1. Give it a personality
The great challenge in marketing technology is putting a personality on what you do. Some how “Distributed Computing of Large Scale Crawling Projects” or DCLSCP wouldn’t be nearly as compelling as the name Google, although the name probably more accurately describes the founders’ original intentions. Bronto Software is named after a distinguishable thing, which helps us immensely in establishing a brand around a set of web services. Red Hat, named after a lacrosse’s cap of one of its founders, followed similar thinking and out branded their competitors with faceless names like Caldera, TurboLinux and Suse.
Too often I see companies that decide to name themselves after the initials of their founders. This tends to more common in small consulting services. Avoid this temptation. Although self-flattering and cool for about 30 seconds, you’ll be wasting a perfect branding opportunity — refer to rule #1.
3.Include what you do
Insert the company’s function into the name, especially when you are just launching the business. I know that the rave in the Internet space is to think of something clever like Yahoo or Google but, in general, I prefer company names that spell out the function a little more clearly. Is this contradictory to #1 and #2? Doesn’t have to be. For example, Bronto Software started off BrontoMail. Only later did we switch it to have broader scope. Earlier on, it is easier to land sales and market with a self-descriptor in the name. Plus, if the business takes off, then you can name it whatever you like and not worry about naming suggestions in blogs such as these.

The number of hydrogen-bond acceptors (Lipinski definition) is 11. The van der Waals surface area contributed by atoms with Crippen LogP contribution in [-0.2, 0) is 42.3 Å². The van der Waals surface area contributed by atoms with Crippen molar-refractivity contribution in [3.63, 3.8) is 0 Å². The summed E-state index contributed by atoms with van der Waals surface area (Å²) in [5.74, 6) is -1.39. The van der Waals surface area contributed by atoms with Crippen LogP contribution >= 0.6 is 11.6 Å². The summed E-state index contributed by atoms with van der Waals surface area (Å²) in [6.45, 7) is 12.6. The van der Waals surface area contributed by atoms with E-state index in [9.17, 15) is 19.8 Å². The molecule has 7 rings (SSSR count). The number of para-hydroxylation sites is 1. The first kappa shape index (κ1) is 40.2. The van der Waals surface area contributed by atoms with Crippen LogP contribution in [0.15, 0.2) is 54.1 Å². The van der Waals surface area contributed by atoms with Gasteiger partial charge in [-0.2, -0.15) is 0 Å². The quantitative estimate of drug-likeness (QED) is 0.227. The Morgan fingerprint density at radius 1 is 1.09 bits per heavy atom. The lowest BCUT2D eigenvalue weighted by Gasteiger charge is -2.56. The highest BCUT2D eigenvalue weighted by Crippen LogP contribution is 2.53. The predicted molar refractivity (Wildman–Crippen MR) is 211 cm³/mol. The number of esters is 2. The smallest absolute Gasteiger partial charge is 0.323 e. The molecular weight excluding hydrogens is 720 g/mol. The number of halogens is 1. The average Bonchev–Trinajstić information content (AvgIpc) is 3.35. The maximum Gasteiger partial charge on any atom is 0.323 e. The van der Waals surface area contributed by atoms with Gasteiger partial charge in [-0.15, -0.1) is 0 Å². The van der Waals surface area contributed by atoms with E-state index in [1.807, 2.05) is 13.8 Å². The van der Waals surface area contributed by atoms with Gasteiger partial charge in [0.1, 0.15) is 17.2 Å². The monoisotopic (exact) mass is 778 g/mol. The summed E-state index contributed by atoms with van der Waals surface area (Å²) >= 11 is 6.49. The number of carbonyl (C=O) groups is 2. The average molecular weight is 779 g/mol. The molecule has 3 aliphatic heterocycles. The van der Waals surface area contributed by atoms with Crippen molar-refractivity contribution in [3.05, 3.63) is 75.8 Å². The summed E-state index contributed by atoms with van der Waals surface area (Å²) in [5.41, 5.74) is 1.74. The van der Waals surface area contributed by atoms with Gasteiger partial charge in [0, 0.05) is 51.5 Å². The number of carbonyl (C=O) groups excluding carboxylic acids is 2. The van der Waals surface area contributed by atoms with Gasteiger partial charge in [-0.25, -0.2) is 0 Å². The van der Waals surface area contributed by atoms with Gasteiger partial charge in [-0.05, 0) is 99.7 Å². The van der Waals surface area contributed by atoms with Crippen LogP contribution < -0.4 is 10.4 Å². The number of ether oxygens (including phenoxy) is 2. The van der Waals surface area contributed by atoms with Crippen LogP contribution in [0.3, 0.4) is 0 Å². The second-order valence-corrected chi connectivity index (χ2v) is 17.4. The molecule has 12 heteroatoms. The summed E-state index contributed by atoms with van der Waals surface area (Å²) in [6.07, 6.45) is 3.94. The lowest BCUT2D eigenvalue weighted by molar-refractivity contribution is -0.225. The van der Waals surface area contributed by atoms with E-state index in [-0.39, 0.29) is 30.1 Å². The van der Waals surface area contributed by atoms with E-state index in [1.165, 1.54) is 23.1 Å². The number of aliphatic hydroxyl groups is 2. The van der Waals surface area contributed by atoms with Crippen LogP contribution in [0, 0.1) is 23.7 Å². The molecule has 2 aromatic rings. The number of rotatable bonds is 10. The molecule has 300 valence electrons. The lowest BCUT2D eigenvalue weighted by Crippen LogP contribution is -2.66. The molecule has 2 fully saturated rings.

You might be able to discern (from this post or a previous one) that I am a fan of Bronto. I like the fact that the software is very powerful and the company has a young, exciting vibe. Go check them out.